By day 12 we are usually deciding whether to use up leftover veggies right away or pitch into the compost. I didn't want to do a side by side comparison of the veggies since we didn't want to waste anything (knowing without a doubt they would shrivel up if left out in the fridge). Check out how well they held up and retained their freshness:


You can see the difference in the banana "test" pretty clearly. I'm not one to shy away from week and a half old bananas, but I will say it's really nice not to have the entire bunch on it's last leg.

 

The yellower bananas from the bag stayed pretty much the same over the 12 days with a little extra browning — but surprisingly kept their "plumpness." You can see how the greener and less ripe bananas we left outside the bag as we normally would ripened well past the originally riper ones in the bags. These guys ripened at a rate I'm used to, browning more significantly and losing a lot of their firmer shapeliness.

Take a closer look at the two sets outside of the bags. Bananas from the Clearly Fresh bags are on the right and the originally greener ones on the left:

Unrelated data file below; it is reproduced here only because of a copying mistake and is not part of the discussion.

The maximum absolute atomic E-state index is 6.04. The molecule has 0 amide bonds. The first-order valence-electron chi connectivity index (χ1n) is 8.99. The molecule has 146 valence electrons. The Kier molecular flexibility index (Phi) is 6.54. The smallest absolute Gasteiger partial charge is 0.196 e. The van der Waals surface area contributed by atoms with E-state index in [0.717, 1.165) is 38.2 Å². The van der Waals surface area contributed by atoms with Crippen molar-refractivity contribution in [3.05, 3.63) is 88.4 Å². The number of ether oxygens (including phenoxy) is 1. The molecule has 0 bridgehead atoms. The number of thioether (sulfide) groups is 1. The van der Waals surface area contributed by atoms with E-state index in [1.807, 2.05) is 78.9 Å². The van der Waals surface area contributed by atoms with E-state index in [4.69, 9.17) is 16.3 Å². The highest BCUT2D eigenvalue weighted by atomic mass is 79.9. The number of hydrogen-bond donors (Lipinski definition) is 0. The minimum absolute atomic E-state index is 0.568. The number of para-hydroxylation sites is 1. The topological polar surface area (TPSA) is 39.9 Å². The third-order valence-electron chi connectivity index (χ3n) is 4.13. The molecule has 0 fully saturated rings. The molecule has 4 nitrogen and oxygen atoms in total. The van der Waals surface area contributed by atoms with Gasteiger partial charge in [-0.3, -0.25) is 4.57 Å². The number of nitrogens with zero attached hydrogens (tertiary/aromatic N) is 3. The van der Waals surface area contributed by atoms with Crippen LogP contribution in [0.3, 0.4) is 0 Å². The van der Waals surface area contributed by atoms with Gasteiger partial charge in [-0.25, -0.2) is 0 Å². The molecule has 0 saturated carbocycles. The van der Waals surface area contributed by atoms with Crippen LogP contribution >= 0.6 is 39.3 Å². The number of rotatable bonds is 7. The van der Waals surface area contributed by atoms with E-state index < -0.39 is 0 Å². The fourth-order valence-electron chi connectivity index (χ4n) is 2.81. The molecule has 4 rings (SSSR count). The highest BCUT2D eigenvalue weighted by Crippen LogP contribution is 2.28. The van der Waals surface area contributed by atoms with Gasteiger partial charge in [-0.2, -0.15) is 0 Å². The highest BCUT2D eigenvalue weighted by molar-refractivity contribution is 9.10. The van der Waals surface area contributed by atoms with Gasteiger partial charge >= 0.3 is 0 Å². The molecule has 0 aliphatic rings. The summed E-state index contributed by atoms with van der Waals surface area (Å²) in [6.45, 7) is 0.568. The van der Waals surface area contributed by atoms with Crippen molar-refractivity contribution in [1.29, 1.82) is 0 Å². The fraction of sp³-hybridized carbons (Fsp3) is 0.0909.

Here's a breakdown of the pluses and minuses from our test:

Plus sides: The Clearly Fresh Bags worked! In addition to meeting the claims of longer lasting freshness, we love that these zipper bags are recyclable (you just have to remove the sticker membrane). We also love the size of the bags — they are much larger than regular zipper bags and can hold an entire head of cabbage, which as you can see, was nice in our circumstance. It was also nice that the package came with 10 bags, which may seem like less than normal zipper bag boxes, but gave us plenty to use for the future. Given that they extended the shelf life of our produce, we could potentially end up buying less produce next go round and negate the need for those extra bags in the first place.